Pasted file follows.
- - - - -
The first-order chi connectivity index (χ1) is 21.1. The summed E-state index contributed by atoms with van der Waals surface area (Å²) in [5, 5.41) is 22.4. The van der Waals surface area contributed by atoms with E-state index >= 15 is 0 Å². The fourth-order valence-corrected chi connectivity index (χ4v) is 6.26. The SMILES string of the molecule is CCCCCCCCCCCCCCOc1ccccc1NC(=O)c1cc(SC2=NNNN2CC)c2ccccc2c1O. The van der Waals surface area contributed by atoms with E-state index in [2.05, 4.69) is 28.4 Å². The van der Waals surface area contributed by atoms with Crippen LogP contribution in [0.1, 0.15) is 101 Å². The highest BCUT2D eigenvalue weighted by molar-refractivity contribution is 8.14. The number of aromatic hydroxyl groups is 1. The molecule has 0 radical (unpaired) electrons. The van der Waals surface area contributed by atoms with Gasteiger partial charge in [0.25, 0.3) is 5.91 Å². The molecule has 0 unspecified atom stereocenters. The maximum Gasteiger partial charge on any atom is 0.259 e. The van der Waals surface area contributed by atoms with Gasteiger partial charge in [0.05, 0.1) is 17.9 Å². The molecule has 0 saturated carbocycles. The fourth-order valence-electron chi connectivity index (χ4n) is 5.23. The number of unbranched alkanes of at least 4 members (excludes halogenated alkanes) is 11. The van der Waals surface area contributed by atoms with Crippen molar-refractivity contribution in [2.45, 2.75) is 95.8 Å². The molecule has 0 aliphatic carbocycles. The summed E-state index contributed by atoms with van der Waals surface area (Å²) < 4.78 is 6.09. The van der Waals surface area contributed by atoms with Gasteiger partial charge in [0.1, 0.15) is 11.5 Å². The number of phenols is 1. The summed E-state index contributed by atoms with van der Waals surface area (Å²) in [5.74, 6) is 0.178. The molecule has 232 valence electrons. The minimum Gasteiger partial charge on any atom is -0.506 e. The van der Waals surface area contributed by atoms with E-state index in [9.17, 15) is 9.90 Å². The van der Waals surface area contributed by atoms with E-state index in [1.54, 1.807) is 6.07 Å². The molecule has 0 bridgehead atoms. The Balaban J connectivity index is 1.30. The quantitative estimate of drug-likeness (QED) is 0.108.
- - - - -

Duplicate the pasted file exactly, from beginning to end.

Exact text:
The first-order chi connectivity index (χ1) is 21.1. The summed E-state index contributed by atoms with van der Waals surface area (Å²) in [5, 5.41) is 22.4. The van der Waals surface area contributed by atoms with E-state index >= 15 is 0 Å². The fourth-order valence-corrected chi connectivity index (χ4v) is 6.26. The SMILES string of the molecule is CCCCCCCCCCCCCCOc1ccccc1NC(=O)c1cc(SC2=NNNN2CC)c2ccccc2c1O. The van der Waals surface area contributed by atoms with E-state index in [2.05, 4.69) is 28.4 Å². The van der Waals surface area contributed by atoms with Crippen LogP contribution in [0.1, 0.15) is 101 Å². The highest BCUT2D eigenvalue weighted by molar-refractivity contribution is 8.14. The number of aromatic hydroxyl groups is 1. The molecule has 0 radical (unpaired) electrons. The van der Waals surface area contributed by atoms with Gasteiger partial charge in [0.25, 0.3) is 5.91 Å². The molecule has 0 unspecified atom stereocenters. The maximum Gasteiger partial charge on any atom is 0.259 e. The van der Waals surface area contributed by atoms with Gasteiger partial charge in [0.05, 0.1) is 17.9 Å². The molecule has 0 saturated carbocycles. The fourth-order valence-electron chi connectivity index (χ4n) is 5.23. The number of unbranched alkanes of at least 4 members (excludes halogenated alkanes) is 11. The van der Waals surface area contributed by atoms with Crippen molar-refractivity contribution in [2.45, 2.75) is 95.8 Å². The molecule has 0 aliphatic carbocycles. The summed E-state index contributed by atoms with van der Waals surface area (Å²) < 4.78 is 6.09. The van der Waals surface area contributed by atoms with Gasteiger partial charge in [0.1, 0.15) is 11.5 Å². The number of phenols is 1. The summed E-state index contributed by atoms with van der Waals surface area (Å²) in [5.74, 6) is 0.178. The molecule has 232 valence electrons. The minimum Gasteiger partial charge on any atom is -0.506 e. The van der Waals surface area contributed by atoms with E-state index in [9.17, 15) is 9.90 Å². The van der Waals surface area contributed by atoms with E-state index in [1.54, 1.807) is 6.07 Å². The molecule has 0 bridgehead atoms. The Balaban J connectivity index is 1.30. The quantitative estimate of drug-likeness (QED) is 0.108.